[10] Currently, the American Founding Era contains the Adams Papers, the George Washington Papers, James Madison Papers, Thomas Jefferson Papers, Dolley Madison Papers, and the Documentary History of the Ratification of the Constitution. Future additions planned include the Alexander Hamilton Papers, the Andrew Jackson Papers, the John Jay Papers, and the John Marshall Papers. For more on Rotunda see; for up to the minute statistics on the American Founding Era collection see (Accessed 29 July 2010).

[11] To see this, consult George Washington to James Madison, June 12, 1784. In the first paragraph, a sentence begins “Must the merits…” The Madison Papers transcribed the phrase as “Mus[t] the merits” while the Washington Papers regularized the case silently. When searching for “Must the merits” only the Washington Papers version of the document is returned. This will likely compromise the accuracy of searching throughout the collection. ( [Accessed 29 July 2010].)

[12] See, for example, Dolley Payne Todd Madison to Anna Payne Cutts, 18 May 1804 ( and [accessed 29 July 2010].)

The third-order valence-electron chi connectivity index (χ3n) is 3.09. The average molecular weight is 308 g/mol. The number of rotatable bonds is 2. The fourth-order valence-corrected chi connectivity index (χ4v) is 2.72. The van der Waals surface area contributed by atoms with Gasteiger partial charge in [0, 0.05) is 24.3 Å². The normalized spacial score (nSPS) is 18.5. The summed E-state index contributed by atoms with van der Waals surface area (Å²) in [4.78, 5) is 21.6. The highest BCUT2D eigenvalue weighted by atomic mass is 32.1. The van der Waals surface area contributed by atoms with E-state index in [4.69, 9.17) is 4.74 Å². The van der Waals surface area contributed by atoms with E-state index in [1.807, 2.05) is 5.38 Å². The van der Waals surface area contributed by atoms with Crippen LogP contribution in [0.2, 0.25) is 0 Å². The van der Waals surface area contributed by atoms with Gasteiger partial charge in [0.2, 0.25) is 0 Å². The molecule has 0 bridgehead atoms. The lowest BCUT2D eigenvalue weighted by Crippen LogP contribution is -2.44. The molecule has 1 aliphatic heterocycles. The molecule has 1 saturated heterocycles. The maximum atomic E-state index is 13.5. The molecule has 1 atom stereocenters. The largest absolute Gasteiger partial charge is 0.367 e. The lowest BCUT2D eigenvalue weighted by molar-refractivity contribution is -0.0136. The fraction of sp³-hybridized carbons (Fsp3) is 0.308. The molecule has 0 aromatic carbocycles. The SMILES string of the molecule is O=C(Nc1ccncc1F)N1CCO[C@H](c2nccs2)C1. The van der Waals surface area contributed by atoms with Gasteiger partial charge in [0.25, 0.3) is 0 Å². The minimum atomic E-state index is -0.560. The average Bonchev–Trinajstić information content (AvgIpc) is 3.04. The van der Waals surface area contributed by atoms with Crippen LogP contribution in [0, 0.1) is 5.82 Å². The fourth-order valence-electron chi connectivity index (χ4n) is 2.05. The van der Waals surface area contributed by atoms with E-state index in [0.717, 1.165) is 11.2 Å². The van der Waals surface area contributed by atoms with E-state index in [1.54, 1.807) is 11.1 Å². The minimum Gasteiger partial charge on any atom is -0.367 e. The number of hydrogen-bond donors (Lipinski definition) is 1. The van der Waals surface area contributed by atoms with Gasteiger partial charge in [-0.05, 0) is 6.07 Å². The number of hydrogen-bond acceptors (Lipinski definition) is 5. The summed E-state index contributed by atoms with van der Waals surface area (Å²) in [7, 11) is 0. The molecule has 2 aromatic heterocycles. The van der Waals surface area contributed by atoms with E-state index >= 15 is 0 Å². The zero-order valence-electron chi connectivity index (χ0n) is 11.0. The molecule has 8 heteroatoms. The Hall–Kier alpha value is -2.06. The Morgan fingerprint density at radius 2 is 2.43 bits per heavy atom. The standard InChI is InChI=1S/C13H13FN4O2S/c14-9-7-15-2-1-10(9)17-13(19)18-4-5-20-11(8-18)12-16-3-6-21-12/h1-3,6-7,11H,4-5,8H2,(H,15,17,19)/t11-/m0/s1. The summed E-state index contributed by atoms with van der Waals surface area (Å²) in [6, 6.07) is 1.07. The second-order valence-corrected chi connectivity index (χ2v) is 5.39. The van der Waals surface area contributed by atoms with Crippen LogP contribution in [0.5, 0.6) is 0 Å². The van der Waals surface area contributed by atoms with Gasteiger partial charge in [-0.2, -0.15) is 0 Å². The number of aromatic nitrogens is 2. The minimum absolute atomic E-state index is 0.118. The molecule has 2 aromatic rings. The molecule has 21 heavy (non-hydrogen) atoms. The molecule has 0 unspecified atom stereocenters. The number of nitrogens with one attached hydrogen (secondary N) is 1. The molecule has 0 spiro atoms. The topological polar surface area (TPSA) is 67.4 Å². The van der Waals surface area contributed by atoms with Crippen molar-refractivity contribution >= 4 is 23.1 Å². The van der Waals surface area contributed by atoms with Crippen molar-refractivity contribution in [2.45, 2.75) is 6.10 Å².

[13] See (Accessed 29 July 2010).

[14] For a short description of this effort see; for more on the Papers of the War Department see (Accessed 29 July 2010). This project is jointly funded by the National Endowment for the Humanities and the National Historical Publications and Records Commission.

[15] As this paper was given, the Center for History and New Media announced the creation of Anthologize, built during its One Week, One Tool. Anthologize is a Wordpress plugin that creates eBooks out of websites that can be saved in TEI format. For more on this development, see

Cathy Moran Hajo

Associate Editor, Margaret Sanger Papers

New York University

Cathy Moran Hajo is the Associate Editor and Assistant Director of the Margaret Sanger Papers, a scholarly editing project located at NYU. With the Sanger Papers, she has published three volumes of The Selected Papers of Margaret Sanger, a two-series microfilm edition, and two electronic publications. She has worked as a documentary editor for over twenty years, specializing in the publication of historical materials in digital form, and participating in scholarly conferences and meetings on digital issues.

Cathy is a Past President of the Association for Documentary Editing. Dr. Hajo received her PhD from NYU in 2006. She is the author of several articles on documentary editing, most recently, “Scholarly Editing in a Web 2.0 World,” (Documentary Editing, 2009) and “Last Words: Documenting the End of Lives,” (Documentary Editing, Fall 2006).

In addition to her work with the Sanger Project, she is the author of Birth Control on Main Street: Organizing Clinics in the United States, 1916-1939 (U. of Illinois Press, 2010).